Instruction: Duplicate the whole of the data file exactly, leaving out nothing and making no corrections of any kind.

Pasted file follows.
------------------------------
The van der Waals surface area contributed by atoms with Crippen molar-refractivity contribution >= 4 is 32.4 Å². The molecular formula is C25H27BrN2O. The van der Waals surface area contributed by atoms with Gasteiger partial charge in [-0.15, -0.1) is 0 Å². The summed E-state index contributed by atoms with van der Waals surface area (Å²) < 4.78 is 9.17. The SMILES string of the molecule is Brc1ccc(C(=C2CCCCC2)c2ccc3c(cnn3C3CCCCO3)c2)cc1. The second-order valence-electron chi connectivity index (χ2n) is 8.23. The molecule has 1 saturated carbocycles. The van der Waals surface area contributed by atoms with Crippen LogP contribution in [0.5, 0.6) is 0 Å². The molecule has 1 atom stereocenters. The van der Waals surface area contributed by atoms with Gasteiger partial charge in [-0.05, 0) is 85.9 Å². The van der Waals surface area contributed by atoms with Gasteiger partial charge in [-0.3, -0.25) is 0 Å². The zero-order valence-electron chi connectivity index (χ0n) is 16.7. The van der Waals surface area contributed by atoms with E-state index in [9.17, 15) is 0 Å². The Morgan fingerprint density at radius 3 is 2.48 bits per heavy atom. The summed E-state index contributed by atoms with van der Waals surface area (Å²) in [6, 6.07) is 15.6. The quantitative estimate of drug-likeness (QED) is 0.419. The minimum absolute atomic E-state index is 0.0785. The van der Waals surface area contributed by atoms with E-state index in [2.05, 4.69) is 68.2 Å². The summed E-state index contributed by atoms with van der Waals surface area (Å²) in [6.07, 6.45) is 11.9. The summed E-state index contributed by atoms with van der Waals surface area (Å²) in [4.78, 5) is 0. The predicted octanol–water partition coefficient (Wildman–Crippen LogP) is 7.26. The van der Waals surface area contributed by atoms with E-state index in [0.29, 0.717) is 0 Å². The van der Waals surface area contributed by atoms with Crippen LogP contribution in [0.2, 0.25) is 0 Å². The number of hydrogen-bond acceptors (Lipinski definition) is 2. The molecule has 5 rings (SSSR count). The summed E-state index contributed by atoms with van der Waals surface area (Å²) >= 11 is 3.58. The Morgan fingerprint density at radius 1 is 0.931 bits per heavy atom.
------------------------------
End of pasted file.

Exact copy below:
The van der Waals surface area contributed by atoms with Crippen molar-refractivity contribution >= 4 is 32.4 Å². The molecular formula is C25H27BrN2O. The van der Waals surface area contributed by atoms with Gasteiger partial charge in [-0.15, -0.1) is 0 Å². The summed E-state index contributed by atoms with van der Waals surface area (Å²) < 4.78 is 9.17. The SMILES string of the molecule is Brc1ccc(C(=C2CCCCC2)c2ccc3c(cnn3C3CCCCO3)c2)cc1. The second-order valence-electron chi connectivity index (χ2n) is 8.23. The molecule has 1 saturated carbocycles. The van der Waals surface area contributed by atoms with Crippen LogP contribution in [0.5, 0.6) is 0 Å². The molecule has 1 atom stereocenters. The van der Waals surface area contributed by atoms with Gasteiger partial charge in [-0.05, 0) is 85.9 Å². The van der Waals surface area contributed by atoms with Gasteiger partial charge in [-0.3, -0.25) is 0 Å². The zero-order valence-electron chi connectivity index (χ0n) is 16.7. The van der Waals surface area contributed by atoms with E-state index in [9.17, 15) is 0 Å². The Morgan fingerprint density at radius 3 is 2.48 bits per heavy atom. The summed E-state index contributed by atoms with van der Waals surface area (Å²) in [6, 6.07) is 15.6. The quantitative estimate of drug-likeness (QED) is 0.419. The minimum absolute atomic E-state index is 0.0785. The van der Waals surface area contributed by atoms with E-state index in [2.05, 4.69) is 68.2 Å². The summed E-state index contributed by atoms with van der Waals surface area (Å²) in [6.07, 6.45) is 11.9. The summed E-state index contributed by atoms with van der Waals surface area (Å²) in [4.78, 5) is 0. The predicted octanol–water partition coefficient (Wildman–Crippen LogP) is 7.26. The van der Waals surface area contributed by atoms with E-state index in [0.29, 0.717) is 0 Å². The van der Waals surface area contributed by atoms with Crippen LogP contribution in [0.2, 0.25) is 0 Å². The number of hydrogen-bond acceptors (Lipinski definition) is 2. The molecule has 5 rings (SSSR count). The summed E-state index contributed by atoms with van der Waals surface area (Å²) >= 11 is 3.58. The Morgan fingerprint density at radius 1 is 0.931 bits per heavy atom.